'Darkest summer' in history as NSW burns

Three Americans died when a C-130 water bomber crashed in the NSW Snowy Mountains.
Three Americans died when a C-130 water bomber crashed in the NSW Snowy Mountains.

The devastating NSW bushfire season which has claimed the lives of more than 20 people has been described as the "darkest summer" in the state's history.

The remark was made by NSW Emergency Services Minister David Elliott on Friday after three US firefighters died when their air tanker crashed while battling bushfires in southern NSW on Thursday.

Mr Elliott said he hoped the 2019-20 summer would never be repeated.

"I'm hoping we don't have a repeat next year, or the year after or for the next 10 years, but the reality is, we probably will," he told reporters on Friday.

NSW Rural Fire Service Commissioner Shane Fitzsimmons said the state would "forever be indebted" to the sacrifice the three men made.

Plane owner and operator Coulson Aviation on Friday confirmed captain Ian McBeth, 44, flight engineer Rick DeMorgan Jr, 43, and first officer Paul Clyde Hudson, 42, lost their lives in the crash.

Police and Australian Transport Safety Bureau investigators will on Friday begin collecting evidence and piecing together what caused the C130 water tanker to crash in Peak View.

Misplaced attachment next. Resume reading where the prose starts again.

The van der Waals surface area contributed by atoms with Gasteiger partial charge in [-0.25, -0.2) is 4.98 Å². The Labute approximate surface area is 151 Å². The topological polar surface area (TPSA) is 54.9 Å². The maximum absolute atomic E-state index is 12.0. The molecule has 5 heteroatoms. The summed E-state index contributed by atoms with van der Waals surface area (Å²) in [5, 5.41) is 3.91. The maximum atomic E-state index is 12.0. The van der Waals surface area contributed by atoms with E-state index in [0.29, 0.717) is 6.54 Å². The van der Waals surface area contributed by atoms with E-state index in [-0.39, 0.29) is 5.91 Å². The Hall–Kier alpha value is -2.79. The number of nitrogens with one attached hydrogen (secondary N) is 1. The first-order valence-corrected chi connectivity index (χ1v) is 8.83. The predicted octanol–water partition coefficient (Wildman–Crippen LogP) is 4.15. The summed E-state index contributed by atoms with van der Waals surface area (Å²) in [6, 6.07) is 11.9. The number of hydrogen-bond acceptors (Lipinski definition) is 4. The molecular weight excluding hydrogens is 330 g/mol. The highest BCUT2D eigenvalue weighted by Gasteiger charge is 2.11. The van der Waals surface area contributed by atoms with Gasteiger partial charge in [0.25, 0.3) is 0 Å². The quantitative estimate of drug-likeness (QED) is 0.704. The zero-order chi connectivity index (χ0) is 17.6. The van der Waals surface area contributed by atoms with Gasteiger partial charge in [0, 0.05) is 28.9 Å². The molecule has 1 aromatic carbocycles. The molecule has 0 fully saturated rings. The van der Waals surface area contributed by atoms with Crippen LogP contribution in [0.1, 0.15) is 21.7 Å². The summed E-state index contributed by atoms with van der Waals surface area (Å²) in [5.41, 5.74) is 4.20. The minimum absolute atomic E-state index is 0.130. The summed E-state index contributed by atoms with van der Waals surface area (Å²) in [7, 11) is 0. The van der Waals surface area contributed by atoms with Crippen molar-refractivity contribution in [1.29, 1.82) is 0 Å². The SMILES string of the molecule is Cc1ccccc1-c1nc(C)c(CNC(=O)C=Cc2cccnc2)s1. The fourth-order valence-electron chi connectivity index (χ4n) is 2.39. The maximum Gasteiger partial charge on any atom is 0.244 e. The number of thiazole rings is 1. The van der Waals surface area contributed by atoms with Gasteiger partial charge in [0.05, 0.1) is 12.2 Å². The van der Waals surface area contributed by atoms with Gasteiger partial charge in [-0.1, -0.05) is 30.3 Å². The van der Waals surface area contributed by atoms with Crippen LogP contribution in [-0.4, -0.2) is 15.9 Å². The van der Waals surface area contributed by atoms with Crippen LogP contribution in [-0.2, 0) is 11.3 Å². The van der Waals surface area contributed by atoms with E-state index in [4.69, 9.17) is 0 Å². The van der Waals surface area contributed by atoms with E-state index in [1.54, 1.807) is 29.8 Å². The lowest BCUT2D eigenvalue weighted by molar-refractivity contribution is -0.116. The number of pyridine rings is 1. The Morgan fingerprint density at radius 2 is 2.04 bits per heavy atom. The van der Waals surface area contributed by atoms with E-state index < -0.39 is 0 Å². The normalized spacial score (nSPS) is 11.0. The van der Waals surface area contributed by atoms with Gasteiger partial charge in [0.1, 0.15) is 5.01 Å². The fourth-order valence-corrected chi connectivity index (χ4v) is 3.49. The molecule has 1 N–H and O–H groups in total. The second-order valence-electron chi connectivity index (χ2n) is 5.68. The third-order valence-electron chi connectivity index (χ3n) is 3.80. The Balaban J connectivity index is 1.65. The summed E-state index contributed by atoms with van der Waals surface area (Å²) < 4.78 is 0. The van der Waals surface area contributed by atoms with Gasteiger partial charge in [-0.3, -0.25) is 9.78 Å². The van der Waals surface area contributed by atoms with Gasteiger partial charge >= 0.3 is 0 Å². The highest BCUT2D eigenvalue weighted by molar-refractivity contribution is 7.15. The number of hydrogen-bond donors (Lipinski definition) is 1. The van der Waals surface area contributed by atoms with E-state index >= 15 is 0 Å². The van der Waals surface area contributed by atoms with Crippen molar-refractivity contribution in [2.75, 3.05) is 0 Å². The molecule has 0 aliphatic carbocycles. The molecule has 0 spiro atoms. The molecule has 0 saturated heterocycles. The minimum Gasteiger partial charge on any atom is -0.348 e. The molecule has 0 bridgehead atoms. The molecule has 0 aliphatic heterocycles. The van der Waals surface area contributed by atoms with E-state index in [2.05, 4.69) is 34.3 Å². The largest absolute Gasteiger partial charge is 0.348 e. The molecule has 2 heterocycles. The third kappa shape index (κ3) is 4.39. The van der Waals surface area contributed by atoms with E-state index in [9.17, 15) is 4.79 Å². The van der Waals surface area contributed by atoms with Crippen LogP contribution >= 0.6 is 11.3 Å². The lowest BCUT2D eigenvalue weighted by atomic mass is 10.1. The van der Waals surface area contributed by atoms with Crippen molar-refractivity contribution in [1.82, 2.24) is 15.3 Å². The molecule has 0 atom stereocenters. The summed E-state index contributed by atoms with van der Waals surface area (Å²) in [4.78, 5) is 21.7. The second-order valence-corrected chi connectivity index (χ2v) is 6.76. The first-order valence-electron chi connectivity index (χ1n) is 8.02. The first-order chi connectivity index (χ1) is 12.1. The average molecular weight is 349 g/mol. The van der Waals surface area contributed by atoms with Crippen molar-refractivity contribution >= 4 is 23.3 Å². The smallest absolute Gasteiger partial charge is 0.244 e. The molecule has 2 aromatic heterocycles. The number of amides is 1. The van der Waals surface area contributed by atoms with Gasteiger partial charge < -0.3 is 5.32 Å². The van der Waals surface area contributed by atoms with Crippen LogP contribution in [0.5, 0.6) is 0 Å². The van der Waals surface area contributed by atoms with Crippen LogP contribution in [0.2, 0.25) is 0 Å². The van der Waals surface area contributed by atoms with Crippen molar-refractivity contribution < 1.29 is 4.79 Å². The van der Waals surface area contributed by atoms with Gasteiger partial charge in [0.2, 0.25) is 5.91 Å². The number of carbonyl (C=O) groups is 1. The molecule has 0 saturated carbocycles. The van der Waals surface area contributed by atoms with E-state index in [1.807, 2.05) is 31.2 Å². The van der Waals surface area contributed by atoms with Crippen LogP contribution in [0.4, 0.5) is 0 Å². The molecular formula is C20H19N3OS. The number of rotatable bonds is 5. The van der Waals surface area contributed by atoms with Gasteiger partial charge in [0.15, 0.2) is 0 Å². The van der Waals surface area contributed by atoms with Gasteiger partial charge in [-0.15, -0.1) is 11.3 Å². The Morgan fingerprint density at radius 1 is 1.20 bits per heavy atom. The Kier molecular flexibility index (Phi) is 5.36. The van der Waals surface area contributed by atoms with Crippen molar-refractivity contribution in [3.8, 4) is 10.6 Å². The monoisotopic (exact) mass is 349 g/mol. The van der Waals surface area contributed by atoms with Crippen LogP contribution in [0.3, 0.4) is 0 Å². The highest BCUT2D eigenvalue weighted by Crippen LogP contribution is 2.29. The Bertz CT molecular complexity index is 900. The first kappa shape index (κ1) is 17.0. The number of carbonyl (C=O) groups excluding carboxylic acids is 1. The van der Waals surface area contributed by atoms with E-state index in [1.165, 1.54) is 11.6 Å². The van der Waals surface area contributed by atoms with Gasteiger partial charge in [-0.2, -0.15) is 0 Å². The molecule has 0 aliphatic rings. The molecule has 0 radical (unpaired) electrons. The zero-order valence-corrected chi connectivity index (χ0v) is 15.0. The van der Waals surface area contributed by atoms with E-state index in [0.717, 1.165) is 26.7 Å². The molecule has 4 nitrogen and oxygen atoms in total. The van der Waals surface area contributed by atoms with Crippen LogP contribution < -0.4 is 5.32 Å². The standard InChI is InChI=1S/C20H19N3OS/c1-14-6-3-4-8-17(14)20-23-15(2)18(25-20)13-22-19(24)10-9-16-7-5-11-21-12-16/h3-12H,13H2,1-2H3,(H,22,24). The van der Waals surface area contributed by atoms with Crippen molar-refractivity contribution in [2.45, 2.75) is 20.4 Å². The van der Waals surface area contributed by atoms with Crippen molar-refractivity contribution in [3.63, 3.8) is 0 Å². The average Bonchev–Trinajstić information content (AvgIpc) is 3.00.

Mr Fitzsimmons said very hot, dry and windy conditions on Thursday resulted in flare ups, fire spread and new fire ignitions, as well as suspected home losses.

Six firefighters battling the Clyde Mountain blaze on NSW's south coast were injured when their truck rolled near Moruya.

Three of them were kept in hospital on Thursday night for monitoring but none of the six firefighters' injuries are considered serious.

Mr Fitzsimmons said fire conditions had significantly eased overnight and into Friday with an easterly wind change causing decreased temperatures, an increase in humidity, and rainfall across parts of the state.

He urged people to remain alert, with thousands of kilometres of fires still burning that crews needed to contain before dry conditions return.

"We've still got to get through the end of January, we've still got to get through February which is one of our months of summer and we still have to get through the end of the statutory bushfire danger period which might be extended should the circumstances dictate beyond March," he said.

While the three-month weather outlook for NSW does include some rainfall, Mr Fitzsimmons said it wouldn't be above average.

"We're not getting any strong signals of above-average rainfall, drought-breaking rainfall or fire season-ending rainfall," he said.

More than 70 fires continue to burn across NSW, with 30 uncontained.

Premier Gladys Berejiklian on Friday announced a state memorial service will be held on February 23 in Sydney to recognise the lives lost, the sacrifices made and those who have been impacted by bushfires this season.

Australian Associated Press